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First Drive: Porsche’s New 718 Cayman GT4 and 718 Spyder Sing Again with Six Cylinders

Porsche traditionalists will be pleased with more horsepower and the six-speed manual transmission as only option.

The New Porsche 718 Cayman GT4 and 718 Spyder. Photo: Courtesy of Porsche AG.

It was all about the rasp and snarl of that free-revving, mid-mounted flat-six power plant. The indelible sounds of the late, great, naturally aspirated Porsche Boxster Spyder and Cayman GT4 engines were a trigger for the brand’s cultish cognoscenti, bolstering a sensually gratifying allegiance that flipped to revolt when smaller, turbocharged four-cylinder motors eventually replaced the sonorous sixes.

The New Porsche 718 Cayman GT4.

Porsche’s 718 Cayman GT4 is powered once again by a naturally aspirated, 4.0-liter flat-six engine.  Photo: Courtesy of Porsche AG.

Perhaps because Porsche listens to their loyalists (but likelier because sales of the efficient-but-unsexy-sounding four-cylinder models have fallen flat), the new punched up versions of the 718 Cayman GT4 ($99,200) and its open-air stablemate the 718 Spyder ($96,300) have reverted to that winning, naturally aspirated six-cylinder layout.

The New Porsche 718 Cayman GT4.

With 414 hp, the 718 Cayman GT4 has 29 more horses than before.  Photo: Courtesy of Porsche AG.

The halo models are the first to be executed by Porsche’s motorsports division, and shoehorn the 4.0-liter flat-six behind the driver, producing 414 hp—29 and 39 more hp—than their predecessors, respectively. But the real crowd pleaser (or cult appeaser) is that you can order your GT4 or Spyder with any transmission you like, as long as it’s a six-speed manual.

The New Porsche 718 Cayman GT4.

The GT4’s comely cockpit.  Photo: Courtesy of Porsche AG.

The narrow demographic of speed-seeking, row-your-own-gears connoisseurs would have relished the test environments Porsche presented for the GT4 and Spyder first drive in Scotland: a tight, nastily twisted race circuit named Knockhill, and meandering lanes through the verdant countryside from which the world’s greatest whiskeys hail.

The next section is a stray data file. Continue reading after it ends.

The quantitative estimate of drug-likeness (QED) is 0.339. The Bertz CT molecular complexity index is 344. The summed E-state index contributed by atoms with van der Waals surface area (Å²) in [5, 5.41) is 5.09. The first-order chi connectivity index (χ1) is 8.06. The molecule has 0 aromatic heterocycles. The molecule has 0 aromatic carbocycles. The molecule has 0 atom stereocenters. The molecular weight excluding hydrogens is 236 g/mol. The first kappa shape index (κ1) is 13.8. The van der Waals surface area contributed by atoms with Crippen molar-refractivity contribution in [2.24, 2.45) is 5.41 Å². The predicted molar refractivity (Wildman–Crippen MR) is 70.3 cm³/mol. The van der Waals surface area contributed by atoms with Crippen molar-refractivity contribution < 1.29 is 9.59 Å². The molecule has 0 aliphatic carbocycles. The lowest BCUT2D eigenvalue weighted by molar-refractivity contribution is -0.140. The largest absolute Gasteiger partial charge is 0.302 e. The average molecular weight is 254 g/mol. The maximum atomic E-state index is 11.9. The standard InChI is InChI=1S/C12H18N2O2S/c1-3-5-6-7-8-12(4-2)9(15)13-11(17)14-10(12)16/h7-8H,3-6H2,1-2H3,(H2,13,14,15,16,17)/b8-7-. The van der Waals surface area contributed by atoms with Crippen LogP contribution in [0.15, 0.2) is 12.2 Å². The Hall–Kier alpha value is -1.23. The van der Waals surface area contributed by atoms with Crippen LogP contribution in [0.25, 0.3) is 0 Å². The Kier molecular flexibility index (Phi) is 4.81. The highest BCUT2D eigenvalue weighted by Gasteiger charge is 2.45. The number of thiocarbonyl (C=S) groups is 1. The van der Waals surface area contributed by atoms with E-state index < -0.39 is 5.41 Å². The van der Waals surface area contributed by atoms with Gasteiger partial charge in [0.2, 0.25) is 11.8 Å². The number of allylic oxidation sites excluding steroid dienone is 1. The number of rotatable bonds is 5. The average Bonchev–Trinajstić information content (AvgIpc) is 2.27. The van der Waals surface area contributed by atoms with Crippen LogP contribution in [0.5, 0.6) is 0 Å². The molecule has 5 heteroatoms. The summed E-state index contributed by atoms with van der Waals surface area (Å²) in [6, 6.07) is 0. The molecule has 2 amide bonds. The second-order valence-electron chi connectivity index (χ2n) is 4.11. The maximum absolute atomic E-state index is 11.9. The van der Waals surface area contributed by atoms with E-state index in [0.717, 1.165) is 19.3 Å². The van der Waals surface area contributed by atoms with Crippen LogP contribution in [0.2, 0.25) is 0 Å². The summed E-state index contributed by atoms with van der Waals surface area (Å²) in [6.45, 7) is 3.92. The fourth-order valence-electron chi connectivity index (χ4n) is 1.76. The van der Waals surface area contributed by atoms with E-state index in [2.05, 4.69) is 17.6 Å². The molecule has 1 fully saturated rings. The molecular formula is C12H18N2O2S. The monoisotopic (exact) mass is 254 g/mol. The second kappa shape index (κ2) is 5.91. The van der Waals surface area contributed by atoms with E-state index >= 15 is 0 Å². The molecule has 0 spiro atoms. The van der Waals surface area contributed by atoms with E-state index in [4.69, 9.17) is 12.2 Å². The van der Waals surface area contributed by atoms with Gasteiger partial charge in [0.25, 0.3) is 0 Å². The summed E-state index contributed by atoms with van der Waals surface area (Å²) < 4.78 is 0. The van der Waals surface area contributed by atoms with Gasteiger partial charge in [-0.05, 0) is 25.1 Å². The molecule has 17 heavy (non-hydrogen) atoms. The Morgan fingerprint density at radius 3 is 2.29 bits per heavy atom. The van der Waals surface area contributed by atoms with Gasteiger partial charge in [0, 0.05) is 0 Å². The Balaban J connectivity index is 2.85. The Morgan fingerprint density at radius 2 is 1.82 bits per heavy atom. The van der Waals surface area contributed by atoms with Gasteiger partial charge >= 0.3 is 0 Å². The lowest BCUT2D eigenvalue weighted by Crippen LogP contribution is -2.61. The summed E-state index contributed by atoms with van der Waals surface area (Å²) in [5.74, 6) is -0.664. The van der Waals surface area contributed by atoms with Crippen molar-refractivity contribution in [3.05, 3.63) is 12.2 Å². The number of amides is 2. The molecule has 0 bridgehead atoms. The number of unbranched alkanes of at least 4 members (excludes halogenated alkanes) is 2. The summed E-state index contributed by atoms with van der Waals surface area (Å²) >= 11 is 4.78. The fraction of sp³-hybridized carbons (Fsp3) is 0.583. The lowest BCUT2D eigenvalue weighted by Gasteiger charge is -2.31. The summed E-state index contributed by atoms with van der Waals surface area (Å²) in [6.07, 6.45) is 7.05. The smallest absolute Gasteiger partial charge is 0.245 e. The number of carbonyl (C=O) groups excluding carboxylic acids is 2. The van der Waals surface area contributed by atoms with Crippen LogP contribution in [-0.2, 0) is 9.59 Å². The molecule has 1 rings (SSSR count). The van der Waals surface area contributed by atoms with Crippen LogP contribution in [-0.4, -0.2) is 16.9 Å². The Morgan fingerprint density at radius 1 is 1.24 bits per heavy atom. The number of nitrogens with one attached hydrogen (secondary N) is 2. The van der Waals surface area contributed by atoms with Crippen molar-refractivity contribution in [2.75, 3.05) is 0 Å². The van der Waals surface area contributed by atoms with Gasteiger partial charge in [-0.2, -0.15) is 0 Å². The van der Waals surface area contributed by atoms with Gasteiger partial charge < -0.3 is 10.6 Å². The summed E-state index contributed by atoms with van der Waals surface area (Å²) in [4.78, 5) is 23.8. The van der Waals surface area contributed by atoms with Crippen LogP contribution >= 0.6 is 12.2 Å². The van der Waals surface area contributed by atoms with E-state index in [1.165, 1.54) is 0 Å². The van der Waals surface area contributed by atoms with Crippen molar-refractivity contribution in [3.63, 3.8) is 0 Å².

The New Porsche 718 Spyder.

The Porsche 718 Spyder powered by a naturally aspirated, 4.0-liter flat-six engine.  Photo: Courtesy of Porsche AG.

The hardtop GT4 coupe tussles with the racetrack’s challenging radii and daunting elevation changes like a champ, with a tenacious grip that defied the two-seater’s ranking beneath the venerable 911. Putting an engine in the middle of the car enables ever-so-easy direction changes—who knew?

The New Porsche 718 Spyder.

The 718 Spyder’s sporty interior.  Photo: Courtesy of Porsche AG.

Having an expansive 8,000-rpm power spread and manually swappable gears at your command is one of motoring’s great joys, and the GT4’s package seems perfectly suited to the small track (it also boasts 50 percent more downforce for higher speed corners). Similarly, the Boxster Spyder’s on-road composure made it a weapons-grade tool for committed, high-speed road warriors, with its open cabin maintaining a cushion of air that kept the wet weather out above approximately 35 mph. Just blast the heater and go—the road is your oyster.

The New Porsche 718 Spyder.

Weather less than ideal? Just blast the heater and go.  Photo: Courtesy of Porsche AG.

Though some of the old engine’s sonic effect is lost due to the addition of the Euro-mandated gasoline particulate filters (nothing sings quiet like an unrestricted exhaust), the new GT4 and Spyder models maintain that Porsche still knows how to tap into that indelible combination of focused performance and engaging driver dynamics.

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